However, the mosque has stopped short of full closure, citing regular hygiene as key to its patrons’ spiritual philosophy.
“As Muslims we routinely wash five times a day before prayers and we are now also encouraging use of antiseptic gel. We have not cancelled Friday congregational prayers in line with current official policy but are monitoring the situation and awaiting further guidance from the government.”
So far, the government has not enforced a ban on large gatherings but a u-turn appears to be underway.
Hours after the government’s chief scientific advisor insisted it was not necessary to presently shut down big events, a government source said ministers were now drawing up plans to make this a priority, in order to ease pressure on emergency services.
The source told the BBC: “There are many complex considerations to make all these measures as effective as possible. We will make the right decisions at the right time based on the best scientific evidence.”
It is believed an outright ban could be implemented as early as next weekend, echoing similar action taken in several neighbouring European countries.
For the city’s Muslim community, there are currently no large gatherings outside of congregational prayers which are being considered for cancellation. However, if the pandemic lingers for more than another four to five weeks, it could affect the holy month of Ramadan, which starts around April 23.
Any official nationwide ban on large gatherings would equally affect all other places of worship too, including churches, synagogues, gurdwaras and temples.
Management at the Shree Geeta Bhawan temple in Handsworth have also taken precautionary steps to curb the spread of coronavirus, cancelling their over-50 club and dropping several Pooja (worship) ceremonies from their weekly schedule until the end of March.
However, the Hindu temple’s main prayer space – known as the mandir – is still open as per the venue’s standard opening hours, providing attendees follow the well-publicised NHS guidelines to minimise any risk.
Following the global outbreak of COVID-19, religious sites around the world world including the Kaaba in Mecca and Saint Peter’s Square in the Vatican have been left mostly empty and deserted.
Vatican officials have announced that offices will remain open in order “to ensure the essential services to the Universal Church”, while at the same time implementing the health measures necessary to avoid the spread of the new coronavirus.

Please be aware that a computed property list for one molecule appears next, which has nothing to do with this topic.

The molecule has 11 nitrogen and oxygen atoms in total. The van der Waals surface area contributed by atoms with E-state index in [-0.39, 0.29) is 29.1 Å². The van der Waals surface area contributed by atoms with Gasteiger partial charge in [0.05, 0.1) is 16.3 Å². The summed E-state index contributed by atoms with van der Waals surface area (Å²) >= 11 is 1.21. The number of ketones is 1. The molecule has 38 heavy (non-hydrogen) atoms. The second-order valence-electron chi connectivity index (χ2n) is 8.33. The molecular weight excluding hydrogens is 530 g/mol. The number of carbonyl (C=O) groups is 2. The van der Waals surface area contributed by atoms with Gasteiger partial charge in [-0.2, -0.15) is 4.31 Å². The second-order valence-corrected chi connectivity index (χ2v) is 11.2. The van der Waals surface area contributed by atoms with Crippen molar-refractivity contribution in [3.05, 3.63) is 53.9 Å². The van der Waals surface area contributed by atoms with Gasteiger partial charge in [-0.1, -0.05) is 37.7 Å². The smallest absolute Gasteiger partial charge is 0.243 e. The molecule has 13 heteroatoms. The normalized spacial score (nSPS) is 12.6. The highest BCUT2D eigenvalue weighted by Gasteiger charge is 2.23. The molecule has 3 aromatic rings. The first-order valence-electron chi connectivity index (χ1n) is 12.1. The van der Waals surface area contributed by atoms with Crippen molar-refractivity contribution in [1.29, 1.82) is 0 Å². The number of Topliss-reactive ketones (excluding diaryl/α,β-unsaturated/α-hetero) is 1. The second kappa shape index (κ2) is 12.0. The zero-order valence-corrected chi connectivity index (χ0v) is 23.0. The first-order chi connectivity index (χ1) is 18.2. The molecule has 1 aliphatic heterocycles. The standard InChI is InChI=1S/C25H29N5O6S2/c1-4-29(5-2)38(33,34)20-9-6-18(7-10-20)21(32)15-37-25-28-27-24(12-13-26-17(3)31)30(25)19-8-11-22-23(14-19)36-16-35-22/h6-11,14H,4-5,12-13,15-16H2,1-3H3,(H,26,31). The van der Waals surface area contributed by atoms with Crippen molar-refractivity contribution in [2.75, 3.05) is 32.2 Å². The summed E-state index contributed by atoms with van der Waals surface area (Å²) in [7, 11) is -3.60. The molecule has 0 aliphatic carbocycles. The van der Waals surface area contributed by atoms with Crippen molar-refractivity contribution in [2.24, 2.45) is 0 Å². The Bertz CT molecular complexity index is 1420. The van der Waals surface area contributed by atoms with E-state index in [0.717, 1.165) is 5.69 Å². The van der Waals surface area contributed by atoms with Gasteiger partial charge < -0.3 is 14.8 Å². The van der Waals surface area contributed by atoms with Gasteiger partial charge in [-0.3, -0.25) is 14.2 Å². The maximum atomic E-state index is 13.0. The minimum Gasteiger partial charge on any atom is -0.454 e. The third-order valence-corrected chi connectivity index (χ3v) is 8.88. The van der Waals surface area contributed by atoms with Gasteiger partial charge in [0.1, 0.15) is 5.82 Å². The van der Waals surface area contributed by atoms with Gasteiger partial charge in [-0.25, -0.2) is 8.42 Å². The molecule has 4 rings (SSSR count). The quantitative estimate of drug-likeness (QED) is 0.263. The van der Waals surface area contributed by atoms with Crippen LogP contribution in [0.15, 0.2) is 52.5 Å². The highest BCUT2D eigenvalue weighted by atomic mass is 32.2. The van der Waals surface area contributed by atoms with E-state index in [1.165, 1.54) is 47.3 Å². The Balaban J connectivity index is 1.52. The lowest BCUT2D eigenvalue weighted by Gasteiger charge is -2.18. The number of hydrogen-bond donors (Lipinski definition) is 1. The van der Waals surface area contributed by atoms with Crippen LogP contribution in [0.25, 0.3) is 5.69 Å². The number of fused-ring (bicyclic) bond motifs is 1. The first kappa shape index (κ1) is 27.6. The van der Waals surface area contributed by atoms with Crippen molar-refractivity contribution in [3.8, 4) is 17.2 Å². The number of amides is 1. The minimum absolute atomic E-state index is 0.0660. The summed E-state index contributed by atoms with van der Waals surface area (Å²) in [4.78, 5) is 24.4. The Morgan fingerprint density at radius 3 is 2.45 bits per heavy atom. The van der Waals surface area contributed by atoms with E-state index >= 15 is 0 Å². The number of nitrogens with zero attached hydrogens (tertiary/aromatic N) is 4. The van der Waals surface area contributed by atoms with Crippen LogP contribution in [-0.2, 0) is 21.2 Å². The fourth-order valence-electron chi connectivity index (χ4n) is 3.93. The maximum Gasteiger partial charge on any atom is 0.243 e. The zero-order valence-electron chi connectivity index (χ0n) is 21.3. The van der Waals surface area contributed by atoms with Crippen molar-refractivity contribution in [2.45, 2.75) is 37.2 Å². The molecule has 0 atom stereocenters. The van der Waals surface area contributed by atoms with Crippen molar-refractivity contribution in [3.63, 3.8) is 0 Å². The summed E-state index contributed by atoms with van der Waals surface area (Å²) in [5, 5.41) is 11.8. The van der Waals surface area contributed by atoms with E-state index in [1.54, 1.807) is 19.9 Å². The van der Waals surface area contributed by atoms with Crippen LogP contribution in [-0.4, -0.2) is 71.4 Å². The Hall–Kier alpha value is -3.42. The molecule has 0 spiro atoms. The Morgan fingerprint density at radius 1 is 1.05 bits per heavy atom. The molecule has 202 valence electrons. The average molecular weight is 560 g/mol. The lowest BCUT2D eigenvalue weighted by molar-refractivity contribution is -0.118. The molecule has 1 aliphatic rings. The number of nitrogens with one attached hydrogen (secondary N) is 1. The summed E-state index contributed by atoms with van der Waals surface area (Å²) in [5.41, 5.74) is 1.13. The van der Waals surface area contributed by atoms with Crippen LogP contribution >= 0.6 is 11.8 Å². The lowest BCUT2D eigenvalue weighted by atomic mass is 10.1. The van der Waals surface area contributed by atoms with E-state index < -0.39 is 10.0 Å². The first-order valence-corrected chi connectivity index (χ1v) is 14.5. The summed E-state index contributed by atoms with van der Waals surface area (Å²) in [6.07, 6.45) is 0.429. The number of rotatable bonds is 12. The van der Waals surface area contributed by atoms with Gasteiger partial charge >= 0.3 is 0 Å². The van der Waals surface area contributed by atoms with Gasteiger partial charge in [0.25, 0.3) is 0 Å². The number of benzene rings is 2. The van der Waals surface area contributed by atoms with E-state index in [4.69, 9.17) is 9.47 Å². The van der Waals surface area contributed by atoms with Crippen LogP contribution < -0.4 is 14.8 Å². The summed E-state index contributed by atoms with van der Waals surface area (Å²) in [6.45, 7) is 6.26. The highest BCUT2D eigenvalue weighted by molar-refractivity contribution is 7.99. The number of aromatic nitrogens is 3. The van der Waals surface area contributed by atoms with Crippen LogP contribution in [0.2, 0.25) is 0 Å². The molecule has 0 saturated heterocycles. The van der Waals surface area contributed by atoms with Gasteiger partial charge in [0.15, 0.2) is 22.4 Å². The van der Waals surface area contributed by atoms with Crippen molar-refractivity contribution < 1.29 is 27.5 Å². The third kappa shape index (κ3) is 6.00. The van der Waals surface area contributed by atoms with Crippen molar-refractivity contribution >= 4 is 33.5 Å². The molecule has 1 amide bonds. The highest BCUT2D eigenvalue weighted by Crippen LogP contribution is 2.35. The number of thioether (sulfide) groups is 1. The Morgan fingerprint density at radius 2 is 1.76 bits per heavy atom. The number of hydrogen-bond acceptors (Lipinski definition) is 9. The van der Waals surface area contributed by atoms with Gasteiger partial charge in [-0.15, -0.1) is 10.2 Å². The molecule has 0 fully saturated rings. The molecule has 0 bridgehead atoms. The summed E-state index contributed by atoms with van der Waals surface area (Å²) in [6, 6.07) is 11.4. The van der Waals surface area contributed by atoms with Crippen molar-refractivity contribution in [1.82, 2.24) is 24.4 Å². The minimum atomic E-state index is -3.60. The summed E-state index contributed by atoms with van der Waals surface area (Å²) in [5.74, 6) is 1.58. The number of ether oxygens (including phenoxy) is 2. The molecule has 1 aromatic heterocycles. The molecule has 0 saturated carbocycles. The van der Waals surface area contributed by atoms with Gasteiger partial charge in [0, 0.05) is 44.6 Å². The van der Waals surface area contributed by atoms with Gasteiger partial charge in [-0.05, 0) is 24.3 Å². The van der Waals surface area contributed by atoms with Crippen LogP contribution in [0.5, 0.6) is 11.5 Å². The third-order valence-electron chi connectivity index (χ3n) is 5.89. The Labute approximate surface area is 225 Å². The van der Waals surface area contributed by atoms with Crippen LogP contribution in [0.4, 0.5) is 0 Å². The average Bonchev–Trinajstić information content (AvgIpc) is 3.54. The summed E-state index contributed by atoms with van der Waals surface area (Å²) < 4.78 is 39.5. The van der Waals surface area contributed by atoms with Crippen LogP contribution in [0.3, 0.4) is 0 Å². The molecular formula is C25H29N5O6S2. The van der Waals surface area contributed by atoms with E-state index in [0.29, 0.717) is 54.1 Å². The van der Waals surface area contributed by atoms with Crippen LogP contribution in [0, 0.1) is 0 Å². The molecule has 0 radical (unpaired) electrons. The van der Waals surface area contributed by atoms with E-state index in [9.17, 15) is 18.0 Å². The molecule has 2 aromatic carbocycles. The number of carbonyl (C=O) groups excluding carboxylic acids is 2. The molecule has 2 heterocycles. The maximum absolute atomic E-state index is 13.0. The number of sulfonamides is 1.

Coronavirus in the UK
The COVID-19 Coronavirus is spreading globally at an alarming rate, with concerns heightened due to the lack of vaccine for the virus’ current strain, which can be lethal to those with weakened immune systems.
Ten days ago, a patient at the Royal Berkshire Hospital who tested positive for coronavirus was confirmed as the UK’s first Coronvirus related fatality. This came on the same day an individual in Birmingham tested positive for coronavirus, becoming the city’s first patient with the infection.
21 people have since died in the UK from the virus, with the UK government’s chief medical adviser suggesting people who show “even minor” signs of respiratory tract infections or a fever could soon be told to self-isolate in an effort to tackle the outbreak. The latest death yesterday was the first for Scotland.
As of Saturday (March 14), there have been 1,140 confirmed cases across the UK, an increase of 342 from Friday, according to NHS England. The number of deaths has almost doubled since yesterday, from 11 to 21.
Health officials have said they believe the actual number of people infected could be between 5,000 and 10,000.
The government is expected to announce that it is stepping up its coronavirus response, in order to delay its spread. This comes after initial plans to attempt to contain the spread. 29,764 people had been tested for the virus in the UK so far.
If you’re worried about coronavirus symptoms or have related concerns, please visit: https://gov.uk/coronavirus.